The significance of what Jesus said is that the appearance of John is a transition point in God’s great drama of salvation. John is the last great character of the era of the Old Covenant, the final Old Testament prophet. And he points to the One who is to begin to bring the Kingdom of God into being, to Jesus. And that breaking in of the Kingdom of God with the coming of Jesus makes Jesus the first person in the new era, the era of God’s Kingdom among us. Which is why even the least in the Kingdom of heaven ends up being greater than John.
But if Jesus held John in such high regard, we surely do well to do likewise, and see what we can learn from John. And so this morning I want to look at just one aspect of John to see if we get any help in answering the question of “Who am I?” – not my name and address, but what is the nature of my identity? And what I suggest this morning is that John shows us is someone entirely secure in who he was – and we might, add, in who he was not.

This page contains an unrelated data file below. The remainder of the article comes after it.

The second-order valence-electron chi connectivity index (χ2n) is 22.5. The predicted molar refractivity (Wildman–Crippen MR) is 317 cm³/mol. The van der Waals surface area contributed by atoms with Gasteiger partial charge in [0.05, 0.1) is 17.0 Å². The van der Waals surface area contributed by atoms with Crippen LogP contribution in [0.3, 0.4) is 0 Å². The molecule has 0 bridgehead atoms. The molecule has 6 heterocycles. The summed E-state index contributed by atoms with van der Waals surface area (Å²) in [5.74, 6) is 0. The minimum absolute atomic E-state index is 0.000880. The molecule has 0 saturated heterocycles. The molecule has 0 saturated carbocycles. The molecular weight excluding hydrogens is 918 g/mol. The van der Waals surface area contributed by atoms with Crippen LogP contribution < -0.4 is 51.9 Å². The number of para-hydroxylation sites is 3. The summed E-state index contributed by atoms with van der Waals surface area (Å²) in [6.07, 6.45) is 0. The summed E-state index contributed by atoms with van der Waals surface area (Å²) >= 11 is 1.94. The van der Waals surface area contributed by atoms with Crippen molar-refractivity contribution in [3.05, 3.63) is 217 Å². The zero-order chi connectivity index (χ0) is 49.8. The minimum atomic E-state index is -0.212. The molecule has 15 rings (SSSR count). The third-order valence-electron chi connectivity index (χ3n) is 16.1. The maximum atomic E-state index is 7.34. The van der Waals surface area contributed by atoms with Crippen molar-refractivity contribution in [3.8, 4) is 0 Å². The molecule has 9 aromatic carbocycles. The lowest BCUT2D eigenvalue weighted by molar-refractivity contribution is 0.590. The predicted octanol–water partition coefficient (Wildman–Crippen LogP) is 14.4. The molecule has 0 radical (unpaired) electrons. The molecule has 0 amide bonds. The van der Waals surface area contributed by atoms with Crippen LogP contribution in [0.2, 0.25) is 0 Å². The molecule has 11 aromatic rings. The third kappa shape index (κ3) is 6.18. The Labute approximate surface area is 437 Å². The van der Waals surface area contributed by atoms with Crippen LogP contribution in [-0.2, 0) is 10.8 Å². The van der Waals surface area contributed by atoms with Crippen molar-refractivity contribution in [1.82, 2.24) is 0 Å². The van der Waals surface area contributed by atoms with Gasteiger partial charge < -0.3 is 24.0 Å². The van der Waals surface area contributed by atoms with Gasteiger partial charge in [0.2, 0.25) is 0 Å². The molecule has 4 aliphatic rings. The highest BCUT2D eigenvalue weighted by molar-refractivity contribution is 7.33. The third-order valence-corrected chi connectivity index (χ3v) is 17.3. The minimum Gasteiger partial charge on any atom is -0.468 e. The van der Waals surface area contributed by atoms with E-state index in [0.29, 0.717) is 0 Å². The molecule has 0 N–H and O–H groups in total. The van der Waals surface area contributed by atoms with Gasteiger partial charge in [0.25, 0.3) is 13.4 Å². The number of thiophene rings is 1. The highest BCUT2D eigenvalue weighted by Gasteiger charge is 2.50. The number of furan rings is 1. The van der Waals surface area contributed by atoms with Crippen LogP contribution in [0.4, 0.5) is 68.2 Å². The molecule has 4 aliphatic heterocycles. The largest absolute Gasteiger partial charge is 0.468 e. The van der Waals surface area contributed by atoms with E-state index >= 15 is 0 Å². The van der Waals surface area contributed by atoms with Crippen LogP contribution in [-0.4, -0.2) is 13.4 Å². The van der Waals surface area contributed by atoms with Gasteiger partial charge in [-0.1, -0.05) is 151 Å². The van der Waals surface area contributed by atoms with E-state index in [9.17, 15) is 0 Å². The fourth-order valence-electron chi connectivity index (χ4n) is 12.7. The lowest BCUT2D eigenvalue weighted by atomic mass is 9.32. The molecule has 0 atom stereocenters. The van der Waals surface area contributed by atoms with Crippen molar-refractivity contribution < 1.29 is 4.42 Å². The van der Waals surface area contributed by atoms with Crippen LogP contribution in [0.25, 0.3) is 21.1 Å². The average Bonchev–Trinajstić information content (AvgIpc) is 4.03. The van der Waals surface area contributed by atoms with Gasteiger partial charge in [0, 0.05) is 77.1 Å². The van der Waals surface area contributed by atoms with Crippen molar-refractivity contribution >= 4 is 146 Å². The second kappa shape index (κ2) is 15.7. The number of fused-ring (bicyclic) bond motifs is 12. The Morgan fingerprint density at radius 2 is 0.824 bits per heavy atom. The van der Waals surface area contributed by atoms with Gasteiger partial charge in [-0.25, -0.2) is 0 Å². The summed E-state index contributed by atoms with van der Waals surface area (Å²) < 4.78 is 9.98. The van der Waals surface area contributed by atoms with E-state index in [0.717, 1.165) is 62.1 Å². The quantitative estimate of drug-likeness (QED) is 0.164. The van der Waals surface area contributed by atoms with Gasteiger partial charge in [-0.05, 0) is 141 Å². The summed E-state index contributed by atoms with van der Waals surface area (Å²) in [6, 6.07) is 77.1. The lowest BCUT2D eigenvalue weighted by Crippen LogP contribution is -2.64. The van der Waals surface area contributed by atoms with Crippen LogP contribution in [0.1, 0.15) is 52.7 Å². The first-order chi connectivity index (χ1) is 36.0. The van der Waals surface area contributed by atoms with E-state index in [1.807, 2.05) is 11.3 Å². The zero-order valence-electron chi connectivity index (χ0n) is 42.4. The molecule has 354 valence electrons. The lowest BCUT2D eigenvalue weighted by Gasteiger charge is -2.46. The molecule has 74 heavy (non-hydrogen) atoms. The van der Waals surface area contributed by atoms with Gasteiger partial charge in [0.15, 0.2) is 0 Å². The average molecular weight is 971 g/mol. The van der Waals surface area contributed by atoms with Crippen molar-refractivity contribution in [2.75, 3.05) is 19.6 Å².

The first thing that everyone was wondering was: is this perhaps the promised Messiah? In the gospel reading in John 1:20 it says: “He confessed and did not deny, but confessed, ‘I am not the Messiah’.”
Wow, to be the Messiah, the Christ, that would be something. The one to usher in the Kingdom. The one to begin to roll back the powers of evil. The one that everyone is looking to, to set things straight. How cool would that be.